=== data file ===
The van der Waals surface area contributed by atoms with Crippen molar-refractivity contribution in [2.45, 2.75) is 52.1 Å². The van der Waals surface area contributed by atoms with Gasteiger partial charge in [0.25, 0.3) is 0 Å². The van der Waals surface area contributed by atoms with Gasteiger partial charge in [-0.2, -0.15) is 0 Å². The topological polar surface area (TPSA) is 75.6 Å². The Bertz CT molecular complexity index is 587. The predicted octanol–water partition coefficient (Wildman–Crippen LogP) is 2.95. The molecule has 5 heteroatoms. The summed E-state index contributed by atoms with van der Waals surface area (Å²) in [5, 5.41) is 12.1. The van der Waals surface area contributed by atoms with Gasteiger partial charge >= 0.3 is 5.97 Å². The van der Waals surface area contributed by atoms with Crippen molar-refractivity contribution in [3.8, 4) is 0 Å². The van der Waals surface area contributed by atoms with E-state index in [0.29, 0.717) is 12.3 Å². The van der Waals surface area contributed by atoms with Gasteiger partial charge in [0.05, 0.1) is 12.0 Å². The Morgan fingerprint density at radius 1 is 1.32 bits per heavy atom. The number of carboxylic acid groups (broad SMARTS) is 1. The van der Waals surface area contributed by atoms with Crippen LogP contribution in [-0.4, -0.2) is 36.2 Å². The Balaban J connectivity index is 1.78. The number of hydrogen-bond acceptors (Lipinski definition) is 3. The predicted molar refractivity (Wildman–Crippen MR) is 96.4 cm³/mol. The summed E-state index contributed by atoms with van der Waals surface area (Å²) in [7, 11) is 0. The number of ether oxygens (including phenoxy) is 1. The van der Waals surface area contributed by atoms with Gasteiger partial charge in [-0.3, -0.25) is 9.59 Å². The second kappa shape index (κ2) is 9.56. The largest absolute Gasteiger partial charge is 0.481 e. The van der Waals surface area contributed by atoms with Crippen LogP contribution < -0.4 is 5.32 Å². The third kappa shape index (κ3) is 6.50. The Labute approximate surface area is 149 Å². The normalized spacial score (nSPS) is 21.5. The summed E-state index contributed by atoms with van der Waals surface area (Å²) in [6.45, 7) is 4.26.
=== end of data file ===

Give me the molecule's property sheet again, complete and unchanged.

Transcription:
The van der Waals surface area contributed by atoms with Crippen molar-refractivity contribution in [2.45, 2.75) is 52.1 Å². The van der Waals surface area contributed by atoms with Gasteiger partial charge in [0.25, 0.3) is 0 Å². The van der Waals surface area contributed by atoms with Gasteiger partial charge in [-0.2, -0.15) is 0 Å². The topological polar surface area (TPSA) is 75.6 Å². The Bertz CT molecular complexity index is 587. The predicted octanol–water partition coefficient (Wildman–Crippen LogP) is 2.95. The molecule has 5 heteroatoms. The summed E-state index contributed by atoms with van der Waals surface area (Å²) in [5, 5.41) is 12.1. The van der Waals surface area contributed by atoms with Gasteiger partial charge >= 0.3 is 5.97 Å². The van der Waals surface area contributed by atoms with Crippen molar-refractivity contribution in [3.8, 4) is 0 Å². The van der Waals surface area contributed by atoms with E-state index in [0.29, 0.717) is 12.3 Å². The van der Waals surface area contributed by atoms with Gasteiger partial charge in [0.05, 0.1) is 12.0 Å². The Morgan fingerprint density at radius 1 is 1.32 bits per heavy atom. The number of carboxylic acid groups (broad SMARTS) is 1. The van der Waals surface area contributed by atoms with Crippen LogP contribution in [-0.4, -0.2) is 36.2 Å². The Balaban J connectivity index is 1.78. The number of hydrogen-bond acceptors (Lipinski definition) is 3. The predicted molar refractivity (Wildman–Crippen MR) is 96.4 cm³/mol. The summed E-state index contributed by atoms with van der Waals surface area (Å²) in [7, 11) is 0. The number of ether oxygens (including phenoxy) is 1. The van der Waals surface area contributed by atoms with Gasteiger partial charge in [-0.3, -0.25) is 9.59 Å². The second kappa shape index (κ2) is 9.56. The largest absolute Gasteiger partial charge is 0.481 e. The van der Waals surface area contributed by atoms with Crippen LogP contribution < -0.4 is 5.32 Å². The third kappa shape index (κ3) is 6.50. The Labute approximate surface area is 149 Å². The normalized spacial score (nSPS) is 21.5. The summed E-state index contributed by atoms with van der Waals surface area (Å²) in [6.45, 7) is 4.26.